Shih-Tzu Health Guide
The Shih-Tzu will live a fairly long and healthy life, up to 15 years with the proper diet and care. The long, beautiful hair of this breed misleads some into thinking they are a very delicate dog, but in truth this is a sturdy little animal.
If the new owner works closely with a top breeder and a veterinarian to make sure the puppy gets a good start, the Shih-Tzu should not present exceptional health problems.
Health Problems in the Shih-Tzu
Just remember that all purebred dogs have some inherent health troubles. The Shih-Tzu tends to have some issues with breathing because of the shape of its face and nose. Some in the Shih-Tzu breed develop eye and ear conditions as well. In addition, the Shih-Tzu should not be overfed because the dogs tend to gain weight easily.
Shih-Tzu organizations are distributing information about a condition called renal dysplasia that can affect this breed. This genetic defect of the kidneys can lead to symptoms such as excessive thirst, weight loss and even lack of appetite.
Ultrasound may help identify the condition because it may show the kidneys to be smaller than normal and may also indicate some scarring in the kidneys. Organizations, breeders and veterinarians are searching for the genetic marker to identify this condition. You may want to ask your breeder or veterinarian about renal dysplasia.
Another inherent problem for the Shih-Tzu is the genetic eye condition that arises because of the shortened nose and the prominent eye in relation to the skull. Some dogs have trouble closing the eyelid completely, which may lead to inflammation of the cornea.
Another problem with the Shih-Tzu’s prominent eye is the restriction of oxygen to the retina that may lead to vision problems. Dry eye is also of concern to Shih-Tzu owners. This is basically an abnormal amount of tear film on the eye, which can lead to visual impairment and scarring. These conditions should be among the items a prospective owner discusses with a breeder and with the veterinarian.
An eye condition that new owners should be aware of is distichiasis. This occurs when the eyelashes are abnormally located in the margin of the eyelid. Tearing, redness and inflammation are common symptoms of this condition. More serious damage to the cornea may develop over time. A veterinarian should be able to make the diagnosis and help the owner correct this problem.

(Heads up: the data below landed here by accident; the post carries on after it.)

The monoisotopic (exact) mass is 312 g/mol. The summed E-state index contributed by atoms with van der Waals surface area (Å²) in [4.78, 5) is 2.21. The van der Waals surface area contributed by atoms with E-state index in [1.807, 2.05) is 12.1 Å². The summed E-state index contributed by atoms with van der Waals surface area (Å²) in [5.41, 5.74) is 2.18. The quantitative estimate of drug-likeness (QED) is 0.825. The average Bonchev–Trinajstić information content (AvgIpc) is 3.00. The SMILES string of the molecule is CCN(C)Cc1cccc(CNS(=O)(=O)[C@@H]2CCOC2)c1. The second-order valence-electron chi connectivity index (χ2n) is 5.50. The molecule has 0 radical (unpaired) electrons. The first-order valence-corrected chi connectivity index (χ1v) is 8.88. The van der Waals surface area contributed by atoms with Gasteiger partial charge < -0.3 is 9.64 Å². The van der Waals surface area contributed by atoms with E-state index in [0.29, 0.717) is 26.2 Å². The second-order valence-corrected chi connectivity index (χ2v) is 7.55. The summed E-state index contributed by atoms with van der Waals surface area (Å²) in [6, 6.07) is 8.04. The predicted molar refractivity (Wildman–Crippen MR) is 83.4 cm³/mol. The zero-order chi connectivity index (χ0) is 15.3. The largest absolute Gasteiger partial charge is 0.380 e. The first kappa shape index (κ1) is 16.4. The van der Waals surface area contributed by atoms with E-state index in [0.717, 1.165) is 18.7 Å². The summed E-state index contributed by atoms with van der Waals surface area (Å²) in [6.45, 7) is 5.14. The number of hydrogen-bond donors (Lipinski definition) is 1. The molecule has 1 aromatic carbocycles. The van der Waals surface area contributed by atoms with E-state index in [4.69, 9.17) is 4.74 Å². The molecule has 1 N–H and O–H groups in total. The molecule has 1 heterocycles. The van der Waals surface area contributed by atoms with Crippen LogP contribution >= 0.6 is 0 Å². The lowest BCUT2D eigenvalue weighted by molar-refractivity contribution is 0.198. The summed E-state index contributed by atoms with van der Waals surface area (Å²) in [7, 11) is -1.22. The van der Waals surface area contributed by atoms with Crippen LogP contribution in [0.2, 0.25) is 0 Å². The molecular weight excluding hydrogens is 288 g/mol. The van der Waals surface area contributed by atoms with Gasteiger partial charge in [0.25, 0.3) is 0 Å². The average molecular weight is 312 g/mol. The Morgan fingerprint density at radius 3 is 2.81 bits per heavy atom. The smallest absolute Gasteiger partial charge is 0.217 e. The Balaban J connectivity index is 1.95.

Some Shih-Tzu may have a tendency toward liver problems, including chronic hepatitis. This potentially fatal disease sometimes occurs without the cause being known. Research continues to identify dogs with chronic hepatitis caused by an autoimmune disorder in which there are specific antibodies that work against the liver.
Many owners of Shih-Tzu and other purebred dogs have recently started to feed their dogs only fresh foods without preservatives. Often this food is fresh meats, vegetables and some fruits, similar to what the owner brings home from the store for the family.
A small amount of effort to learn about the natural requirements of the Shih-Tzu may save money and problems later in the dog’s life. Each breed may have certain protein, fat and mineral requirements that are not available in the commercial foods. Some experts suggest a diet of poultry, pork, rice and smaller amounts of soy and corn.
New owners of Shih-Tzu puppies should begin to develop a program of feeding that does not offer the pet too much food. This breed will overeat sometimes and can gain weight easily. Continuing the feeding program of a top breeder may be the best plan of all.
Read More About Shih-Tzu
- Shih-Tzu Breed Information
- Shih-Tzu : 10 Most Common Questions
- Shih-Tzu Training Guide
- Owning A Shih-Tzu : Breeder Recommendations